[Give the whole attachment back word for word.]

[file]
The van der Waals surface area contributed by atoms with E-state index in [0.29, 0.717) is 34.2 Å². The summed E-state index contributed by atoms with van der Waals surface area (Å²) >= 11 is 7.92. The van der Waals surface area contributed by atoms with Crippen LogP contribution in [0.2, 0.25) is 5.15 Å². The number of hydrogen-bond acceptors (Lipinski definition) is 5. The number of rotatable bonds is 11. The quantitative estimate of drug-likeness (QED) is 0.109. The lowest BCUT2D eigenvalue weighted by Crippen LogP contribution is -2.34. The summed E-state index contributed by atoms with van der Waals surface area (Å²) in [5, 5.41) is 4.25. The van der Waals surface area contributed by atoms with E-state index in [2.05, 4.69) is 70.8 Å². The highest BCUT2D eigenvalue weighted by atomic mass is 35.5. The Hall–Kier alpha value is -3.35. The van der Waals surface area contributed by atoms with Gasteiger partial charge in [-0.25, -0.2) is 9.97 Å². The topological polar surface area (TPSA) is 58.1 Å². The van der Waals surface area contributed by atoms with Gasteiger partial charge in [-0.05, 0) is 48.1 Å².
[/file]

The van der Waals surface area contributed by atoms with E-state index in [0.29, 0.717) is 34.2 Å². The summed E-state index contributed by atoms with van der Waals surface area (Å²) >= 11 is 7.92. The van der Waals surface area contributed by atoms with Crippen LogP contribution in [0.2, 0.25) is 5.15 Å². The number of hydrogen-bond acceptors (Lipinski definition) is 5. The number of rotatable bonds is 11. The quantitative estimate of drug-likeness (QED) is 0.109. The lowest BCUT2D eigenvalue weighted by Crippen LogP contribution is -2.34. The summed E-state index contributed by atoms with van der Waals surface area (Å²) in [5, 5.41) is 4.25. The van der Waals surface area contributed by atoms with E-state index in [2.05, 4.69) is 70.8 Å². The highest BCUT2D eigenvalue weighted by atomic mass is 35.5. The Hall–Kier alpha value is -3.35. The van der Waals surface area contributed by atoms with Gasteiger partial charge in [-0.25, -0.2) is 9.97 Å². The topological polar surface area (TPSA) is 58.1 Å². The van der Waals surface area contributed by atoms with Gasteiger partial charge in [-0.05, 0) is 48.1 Å².